When she worked on the trading floor of the Chicago Board Options Exchange, long before cellphone calculators, Susan Saran could perform complex math problems in her head. Years later, as one of its top regulators, she was in charge of investigating insider trading deals.
As many as 50 per cent of Canadians with dementia are not diagnosed early enough,* losing precious time when care and support can make a tremendous difference in their quality of life and avert unnecessary crises for their families.
In a long-term, large-scale population-based study of individuals aged 55 years or older in the general population researchers found that those diagnosed with mild cognitive impairment (MCI) had a four-fold increased risk of developing dementia or Alzheimer's disease (AD) compared to cognitively healthy individuals.
Not so many years ago, people with Down syndrome rarely survived to middle age. Many died young due to heart problems associated with the congenital condition.
The sad news of hockey legend Stan Mikita's illness has brought unexpected visibility to a disease unfamiliar to many people.
In an International Journal of Geriatric Psychiatry study of individuals diagnosed with dementia in the United Kingdom, people from minority ethnic backgrounds (Asian and Black patients) had lower cognitive scores and were younger when they were diagnosed with dementia than White patients.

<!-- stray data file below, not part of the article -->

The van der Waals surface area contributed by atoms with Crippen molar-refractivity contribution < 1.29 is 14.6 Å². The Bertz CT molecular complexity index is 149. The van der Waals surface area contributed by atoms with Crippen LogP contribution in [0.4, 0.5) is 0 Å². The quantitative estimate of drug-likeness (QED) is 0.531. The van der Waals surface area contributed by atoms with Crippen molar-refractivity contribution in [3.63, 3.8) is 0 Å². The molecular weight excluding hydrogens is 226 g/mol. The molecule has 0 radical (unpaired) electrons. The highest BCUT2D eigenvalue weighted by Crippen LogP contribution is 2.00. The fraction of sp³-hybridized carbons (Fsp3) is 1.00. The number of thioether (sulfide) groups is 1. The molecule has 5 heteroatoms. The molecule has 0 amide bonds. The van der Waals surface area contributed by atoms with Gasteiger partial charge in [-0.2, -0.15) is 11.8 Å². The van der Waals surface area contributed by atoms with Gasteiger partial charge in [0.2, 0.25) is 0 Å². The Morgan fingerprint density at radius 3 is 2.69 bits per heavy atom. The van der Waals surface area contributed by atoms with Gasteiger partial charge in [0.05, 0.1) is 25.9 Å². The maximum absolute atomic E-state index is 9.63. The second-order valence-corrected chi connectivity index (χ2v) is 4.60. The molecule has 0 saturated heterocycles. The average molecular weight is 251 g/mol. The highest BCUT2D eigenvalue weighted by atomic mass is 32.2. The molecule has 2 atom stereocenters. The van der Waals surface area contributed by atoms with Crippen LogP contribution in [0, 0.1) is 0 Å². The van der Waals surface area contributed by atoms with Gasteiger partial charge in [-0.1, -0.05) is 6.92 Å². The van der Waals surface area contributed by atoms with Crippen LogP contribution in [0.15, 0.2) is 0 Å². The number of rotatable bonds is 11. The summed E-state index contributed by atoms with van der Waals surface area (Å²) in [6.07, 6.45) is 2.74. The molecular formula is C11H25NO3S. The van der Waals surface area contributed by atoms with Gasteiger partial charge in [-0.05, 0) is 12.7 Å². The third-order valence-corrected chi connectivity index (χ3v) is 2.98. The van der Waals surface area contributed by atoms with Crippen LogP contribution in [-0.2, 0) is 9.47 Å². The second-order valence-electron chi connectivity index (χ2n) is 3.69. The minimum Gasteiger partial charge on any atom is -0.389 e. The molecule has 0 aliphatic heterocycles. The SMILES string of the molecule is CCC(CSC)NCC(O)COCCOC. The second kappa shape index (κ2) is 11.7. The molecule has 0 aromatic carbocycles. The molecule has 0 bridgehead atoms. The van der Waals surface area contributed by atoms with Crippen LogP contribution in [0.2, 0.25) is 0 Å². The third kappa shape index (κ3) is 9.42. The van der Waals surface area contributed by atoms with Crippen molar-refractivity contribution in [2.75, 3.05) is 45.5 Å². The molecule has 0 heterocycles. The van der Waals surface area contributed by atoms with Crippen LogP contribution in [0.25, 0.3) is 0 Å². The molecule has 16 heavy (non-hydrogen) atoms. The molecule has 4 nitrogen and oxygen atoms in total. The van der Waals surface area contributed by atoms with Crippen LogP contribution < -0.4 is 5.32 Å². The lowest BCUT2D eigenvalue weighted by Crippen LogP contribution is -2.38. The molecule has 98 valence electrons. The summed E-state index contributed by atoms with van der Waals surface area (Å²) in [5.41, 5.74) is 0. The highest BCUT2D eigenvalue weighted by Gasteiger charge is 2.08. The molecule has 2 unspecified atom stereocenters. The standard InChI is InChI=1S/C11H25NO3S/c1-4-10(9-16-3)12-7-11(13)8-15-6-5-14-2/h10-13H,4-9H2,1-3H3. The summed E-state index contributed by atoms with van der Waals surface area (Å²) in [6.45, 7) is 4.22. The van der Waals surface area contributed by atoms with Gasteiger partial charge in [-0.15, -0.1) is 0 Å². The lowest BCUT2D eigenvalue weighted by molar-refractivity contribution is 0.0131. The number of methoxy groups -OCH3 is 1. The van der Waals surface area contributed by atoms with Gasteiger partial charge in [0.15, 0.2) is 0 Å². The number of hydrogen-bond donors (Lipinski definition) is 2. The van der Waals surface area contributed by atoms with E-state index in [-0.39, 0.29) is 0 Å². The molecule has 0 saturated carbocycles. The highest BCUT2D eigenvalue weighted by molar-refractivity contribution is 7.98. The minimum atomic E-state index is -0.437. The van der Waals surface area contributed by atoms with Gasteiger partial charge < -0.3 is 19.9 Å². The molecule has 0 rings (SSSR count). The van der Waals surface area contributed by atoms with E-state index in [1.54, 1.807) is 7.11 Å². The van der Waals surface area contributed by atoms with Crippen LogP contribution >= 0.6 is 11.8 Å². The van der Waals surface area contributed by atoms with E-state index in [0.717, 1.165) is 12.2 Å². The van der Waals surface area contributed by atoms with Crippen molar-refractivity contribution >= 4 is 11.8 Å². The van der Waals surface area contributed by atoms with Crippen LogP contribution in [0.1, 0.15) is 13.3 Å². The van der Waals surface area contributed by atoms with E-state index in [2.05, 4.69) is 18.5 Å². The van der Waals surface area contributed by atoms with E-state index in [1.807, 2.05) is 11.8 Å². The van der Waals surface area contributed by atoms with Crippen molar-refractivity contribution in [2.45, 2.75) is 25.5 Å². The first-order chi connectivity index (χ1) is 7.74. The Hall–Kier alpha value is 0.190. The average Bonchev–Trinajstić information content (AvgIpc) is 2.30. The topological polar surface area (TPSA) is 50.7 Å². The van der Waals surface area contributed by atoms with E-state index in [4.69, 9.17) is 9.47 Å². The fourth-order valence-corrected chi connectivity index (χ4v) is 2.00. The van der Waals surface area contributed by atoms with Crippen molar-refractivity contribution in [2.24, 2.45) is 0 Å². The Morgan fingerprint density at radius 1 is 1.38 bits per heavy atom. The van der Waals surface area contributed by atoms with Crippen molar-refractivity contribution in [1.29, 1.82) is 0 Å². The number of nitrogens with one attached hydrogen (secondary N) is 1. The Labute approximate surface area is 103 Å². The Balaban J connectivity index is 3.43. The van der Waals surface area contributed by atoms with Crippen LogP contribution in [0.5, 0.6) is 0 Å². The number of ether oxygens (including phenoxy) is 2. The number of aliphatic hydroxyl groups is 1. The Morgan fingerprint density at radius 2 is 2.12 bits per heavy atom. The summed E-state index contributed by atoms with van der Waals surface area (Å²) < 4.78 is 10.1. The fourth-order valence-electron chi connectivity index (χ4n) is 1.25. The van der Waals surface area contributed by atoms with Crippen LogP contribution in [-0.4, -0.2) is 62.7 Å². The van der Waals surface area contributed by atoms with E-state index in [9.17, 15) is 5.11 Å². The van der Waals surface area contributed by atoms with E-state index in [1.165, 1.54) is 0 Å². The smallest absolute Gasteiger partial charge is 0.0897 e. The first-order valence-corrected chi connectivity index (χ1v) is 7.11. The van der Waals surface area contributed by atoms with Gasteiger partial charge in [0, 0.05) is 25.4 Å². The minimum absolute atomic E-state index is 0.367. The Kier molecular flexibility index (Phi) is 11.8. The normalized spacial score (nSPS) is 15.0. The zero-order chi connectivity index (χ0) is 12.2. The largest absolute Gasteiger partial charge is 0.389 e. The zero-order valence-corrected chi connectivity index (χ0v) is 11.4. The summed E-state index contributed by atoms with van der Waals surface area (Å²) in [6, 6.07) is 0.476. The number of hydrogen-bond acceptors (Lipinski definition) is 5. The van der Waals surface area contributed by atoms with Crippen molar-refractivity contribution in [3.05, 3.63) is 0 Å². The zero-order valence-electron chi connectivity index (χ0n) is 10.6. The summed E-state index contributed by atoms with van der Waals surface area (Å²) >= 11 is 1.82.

Dementia currently affects some 5 million people in the U.S., and that number is expected to triple by 2050. Having dementia affects the way you think, act, and make decisions.
Newly published research led by Walter Zahorodny, PhD, of the University of Medicine and Dentistry of New Jersey (UMDNJ), shows that over a four year period in the past decade, the documented prevalence of autism spectrum disorder (ASD) rose substantially in a sampling of four New Jersey counties.